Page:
YASMEEN KHAN, BYLINE: I would say that Q Daily is savoring childhood. I hadn't seen him for two years when I met up with Q and his mom, Francisca Montana, at a playground. Francisca points him out to me up in a tree.
FRANCISCA MONTANA: He's always in the tree.
KHAN: I'm going to say hello.
Q - adept climber of trees, lover of Michael Jackson, doesn't want to grow up. In fact, he thinks adults are pretty boring, especially at parties.
Q: All that I think they do is sit around, talk and drink wine.
KHAN: But like all kids this age, Q has to face the idea that he's getting older and deal with the universal awkwardness of puberty. Of course, for a transgender child, that's even more complex.
MONTANA: He's at a different stage, where people start, like, having different standards for, like, what it means to be transgender.
KHAN: Meaning people ask her, what's Q's plan? Or they feel at liberty to ask about his body and hormones. Q began questioning his gender when he was 3 years old. By the end of second grade, he had transitioned socially from girl to boy. At a time when you hear stories of transgender kids feeling isolated or bullied, Q's comfort in his own skin and happy-go-lucky nature draw people in. Francisca calls it his superpower.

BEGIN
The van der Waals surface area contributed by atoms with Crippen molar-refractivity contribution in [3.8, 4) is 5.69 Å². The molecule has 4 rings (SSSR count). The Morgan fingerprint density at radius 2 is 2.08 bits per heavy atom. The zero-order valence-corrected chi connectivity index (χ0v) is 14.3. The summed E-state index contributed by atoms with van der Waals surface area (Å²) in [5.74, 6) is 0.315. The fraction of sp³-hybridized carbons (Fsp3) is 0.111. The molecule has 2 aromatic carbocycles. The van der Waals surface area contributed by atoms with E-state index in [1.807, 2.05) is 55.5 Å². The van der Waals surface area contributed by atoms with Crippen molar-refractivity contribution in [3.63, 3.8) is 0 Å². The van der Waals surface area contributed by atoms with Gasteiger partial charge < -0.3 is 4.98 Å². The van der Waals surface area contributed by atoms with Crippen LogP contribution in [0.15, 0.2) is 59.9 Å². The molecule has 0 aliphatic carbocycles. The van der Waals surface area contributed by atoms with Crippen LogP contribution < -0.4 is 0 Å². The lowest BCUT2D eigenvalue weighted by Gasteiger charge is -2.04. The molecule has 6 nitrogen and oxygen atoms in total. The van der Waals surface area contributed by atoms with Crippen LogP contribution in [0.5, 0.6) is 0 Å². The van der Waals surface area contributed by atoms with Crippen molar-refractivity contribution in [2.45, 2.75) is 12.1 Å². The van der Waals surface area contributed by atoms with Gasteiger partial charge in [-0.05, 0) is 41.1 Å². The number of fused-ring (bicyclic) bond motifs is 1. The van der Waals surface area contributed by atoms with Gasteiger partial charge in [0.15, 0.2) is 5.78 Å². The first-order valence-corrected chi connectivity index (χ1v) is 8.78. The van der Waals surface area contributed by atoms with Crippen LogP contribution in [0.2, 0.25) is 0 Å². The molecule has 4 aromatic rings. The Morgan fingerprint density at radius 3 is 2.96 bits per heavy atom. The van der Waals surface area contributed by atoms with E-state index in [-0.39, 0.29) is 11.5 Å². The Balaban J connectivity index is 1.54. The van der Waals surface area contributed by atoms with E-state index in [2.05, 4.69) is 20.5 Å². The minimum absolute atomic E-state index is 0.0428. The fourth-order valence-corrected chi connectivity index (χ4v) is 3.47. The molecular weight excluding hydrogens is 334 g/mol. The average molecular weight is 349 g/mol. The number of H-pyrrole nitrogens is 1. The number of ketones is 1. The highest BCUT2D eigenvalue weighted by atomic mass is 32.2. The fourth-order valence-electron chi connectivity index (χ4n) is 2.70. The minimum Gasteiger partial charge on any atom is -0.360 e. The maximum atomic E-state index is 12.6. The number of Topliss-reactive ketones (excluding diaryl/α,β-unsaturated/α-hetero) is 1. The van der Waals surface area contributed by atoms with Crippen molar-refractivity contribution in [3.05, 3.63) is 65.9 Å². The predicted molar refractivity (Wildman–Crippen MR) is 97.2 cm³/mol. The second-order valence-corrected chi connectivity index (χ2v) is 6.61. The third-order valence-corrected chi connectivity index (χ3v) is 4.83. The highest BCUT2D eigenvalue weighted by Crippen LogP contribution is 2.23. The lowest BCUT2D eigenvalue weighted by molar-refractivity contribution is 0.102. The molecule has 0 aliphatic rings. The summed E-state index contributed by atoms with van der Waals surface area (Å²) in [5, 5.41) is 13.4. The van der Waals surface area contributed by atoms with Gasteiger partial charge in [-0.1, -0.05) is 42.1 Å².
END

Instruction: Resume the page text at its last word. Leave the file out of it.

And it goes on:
MONTANA: People like him because he's good with people. He's good to people. And he is not ashamed of asking for people to be good to him, either.
KHAN: Q is learning more about his body and physical presence in the world through theater and dance.
UNIDENTIFIED WOMAN: You can't start right away, then start...
KHAN: He takes three classes. His favorite is modern.
UNIDENTIFIED WOMAN: Five, six, seven, eight.
KHAN: He says he's learned that he's flexible and strong.
Q: And I have very big thighs.
KHAN: You do?
KHAN: But you're so long and skinny.
Q: Like, they're huge. It's like skinny here and then (imitates explosion).
KHAN: Not quite, but he does have a vision for what he wants from his body in the future. Q's dad, Avery Daily, says they talk about it.
AVERY DAILY: Do you ever think you'll go back to being a girl? He's was like, no. He was like, I don't think so. He was like, I want hair on my chest.
Q: I think chest hair is so cool. It's like hairs that grow near your belly. It's like nothing's like that.
KHAN: He'll also take a beard and a mustache. If he has to grow up, he at least wants to do it his way.
Q: I mean, obviously, I'm going to get armpit hair 'cause my mom says everybody gets armpit hair. And then I'm like, OK.